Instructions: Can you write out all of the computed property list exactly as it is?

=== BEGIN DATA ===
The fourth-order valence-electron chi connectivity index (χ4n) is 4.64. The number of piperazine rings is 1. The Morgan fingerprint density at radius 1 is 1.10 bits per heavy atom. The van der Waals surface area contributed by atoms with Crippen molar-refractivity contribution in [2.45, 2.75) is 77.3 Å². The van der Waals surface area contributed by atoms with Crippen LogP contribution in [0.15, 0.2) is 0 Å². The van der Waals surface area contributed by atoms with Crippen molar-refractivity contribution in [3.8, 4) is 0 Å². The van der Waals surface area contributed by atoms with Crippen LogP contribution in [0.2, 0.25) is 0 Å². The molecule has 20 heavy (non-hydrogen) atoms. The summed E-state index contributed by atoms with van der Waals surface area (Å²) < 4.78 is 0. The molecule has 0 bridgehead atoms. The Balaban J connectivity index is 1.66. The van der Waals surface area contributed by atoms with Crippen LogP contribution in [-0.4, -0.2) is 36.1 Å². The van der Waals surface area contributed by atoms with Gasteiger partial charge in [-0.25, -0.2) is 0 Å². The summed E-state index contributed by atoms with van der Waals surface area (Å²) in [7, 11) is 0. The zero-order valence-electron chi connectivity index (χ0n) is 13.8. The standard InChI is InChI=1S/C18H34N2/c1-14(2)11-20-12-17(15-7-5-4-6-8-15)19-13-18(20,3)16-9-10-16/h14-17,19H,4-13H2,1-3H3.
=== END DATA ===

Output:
The fourth-order valence-electron chi connectivity index (χ4n) is 4.64. The number of piperazine rings is 1. The Morgan fingerprint density at radius 1 is 1.10 bits per heavy atom. The van der Waals surface area contributed by atoms with Crippen molar-refractivity contribution in [2.45, 2.75) is 77.3 Å². The van der Waals surface area contributed by atoms with Crippen LogP contribution in [0.15, 0.2) is 0 Å². The van der Waals surface area contributed by atoms with Crippen molar-refractivity contribution in [3.8, 4) is 0 Å². The van der Waals surface area contributed by atoms with Crippen LogP contribution in [0.2, 0.25) is 0 Å². The molecule has 20 heavy (non-hydrogen) atoms. The summed E-state index contributed by atoms with van der Waals surface area (Å²) < 4.78 is 0. The molecule has 0 bridgehead atoms. The Balaban J connectivity index is 1.66. The van der Waals surface area contributed by atoms with Crippen LogP contribution in [-0.4, -0.2) is 36.1 Å². The van der Waals surface area contributed by atoms with Gasteiger partial charge in [-0.25, -0.2) is 0 Å². The summed E-state index contributed by atoms with van der Waals surface area (Å²) in [7, 11) is 0. The zero-order valence-electron chi connectivity index (χ0n) is 13.8. The standard InChI is InChI=1S/C18H34N2/c1-14(2)11-20-12-17(15-7-5-4-6-8-15)19-13-18(20,3)16-9-10-16/h14-17,19H,4-13H2,1-3H3.